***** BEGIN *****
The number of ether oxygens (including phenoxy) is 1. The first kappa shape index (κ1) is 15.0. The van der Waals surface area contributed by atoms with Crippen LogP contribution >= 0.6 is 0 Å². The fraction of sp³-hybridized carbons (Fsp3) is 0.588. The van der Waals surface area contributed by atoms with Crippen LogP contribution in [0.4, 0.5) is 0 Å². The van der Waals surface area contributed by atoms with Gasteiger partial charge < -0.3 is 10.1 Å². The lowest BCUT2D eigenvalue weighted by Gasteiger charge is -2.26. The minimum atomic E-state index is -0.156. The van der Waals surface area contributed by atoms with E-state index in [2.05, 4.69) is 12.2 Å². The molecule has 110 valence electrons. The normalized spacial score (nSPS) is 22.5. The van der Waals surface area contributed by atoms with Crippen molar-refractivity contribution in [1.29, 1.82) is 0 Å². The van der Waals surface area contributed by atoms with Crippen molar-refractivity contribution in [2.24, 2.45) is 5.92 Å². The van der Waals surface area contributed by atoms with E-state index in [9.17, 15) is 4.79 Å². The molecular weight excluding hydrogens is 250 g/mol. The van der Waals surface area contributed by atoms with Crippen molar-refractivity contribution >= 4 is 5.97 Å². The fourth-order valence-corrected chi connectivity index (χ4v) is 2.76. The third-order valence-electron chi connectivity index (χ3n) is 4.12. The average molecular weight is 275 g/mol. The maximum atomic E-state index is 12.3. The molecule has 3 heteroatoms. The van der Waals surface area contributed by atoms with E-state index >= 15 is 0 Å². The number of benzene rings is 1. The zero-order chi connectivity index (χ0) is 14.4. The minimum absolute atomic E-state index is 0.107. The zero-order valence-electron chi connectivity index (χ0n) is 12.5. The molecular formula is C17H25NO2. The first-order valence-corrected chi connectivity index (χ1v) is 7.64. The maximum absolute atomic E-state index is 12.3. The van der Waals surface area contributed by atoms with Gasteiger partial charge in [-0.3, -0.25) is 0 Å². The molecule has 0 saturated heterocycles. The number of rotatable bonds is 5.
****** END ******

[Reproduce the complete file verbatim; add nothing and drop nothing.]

The number of ether oxygens (including phenoxy) is 1. The first kappa shape index (κ1) is 15.0. The van der Waals surface area contributed by atoms with Crippen LogP contribution >= 0.6 is 0 Å². The fraction of sp³-hybridized carbons (Fsp3) is 0.588. The van der Waals surface area contributed by atoms with Crippen LogP contribution in [0.4, 0.5) is 0 Å². The van der Waals surface area contributed by atoms with Gasteiger partial charge < -0.3 is 10.1 Å². The lowest BCUT2D eigenvalue weighted by Gasteiger charge is -2.26. The minimum atomic E-state index is -0.156. The van der Waals surface area contributed by atoms with E-state index in [2.05, 4.69) is 12.2 Å². The molecule has 110 valence electrons. The normalized spacial score (nSPS) is 22.5. The van der Waals surface area contributed by atoms with Crippen molar-refractivity contribution in [1.29, 1.82) is 0 Å². The van der Waals surface area contributed by atoms with Crippen molar-refractivity contribution in [2.24, 2.45) is 5.92 Å². The van der Waals surface area contributed by atoms with E-state index in [9.17, 15) is 4.79 Å². The molecular weight excluding hydrogens is 250 g/mol. The van der Waals surface area contributed by atoms with Crippen molar-refractivity contribution >= 4 is 5.97 Å². The fourth-order valence-corrected chi connectivity index (χ4v) is 2.76. The third-order valence-electron chi connectivity index (χ3n) is 4.12. The average molecular weight is 275 g/mol. The maximum atomic E-state index is 12.3. The molecule has 3 heteroatoms. The van der Waals surface area contributed by atoms with E-state index >= 15 is 0 Å². The number of benzene rings is 1. The zero-order chi connectivity index (χ0) is 14.4. The minimum absolute atomic E-state index is 0.107. The zero-order valence-electron chi connectivity index (χ0n) is 12.5. The molecular formula is C17H25NO2. The first-order valence-corrected chi connectivity index (χ1v) is 7.64. The maximum absolute atomic E-state index is 12.3. The van der Waals surface area contributed by atoms with Gasteiger partial charge in [-0.3, -0.25) is 0 Å². The molecule has 0 saturated heterocycles. The number of rotatable bonds is 5.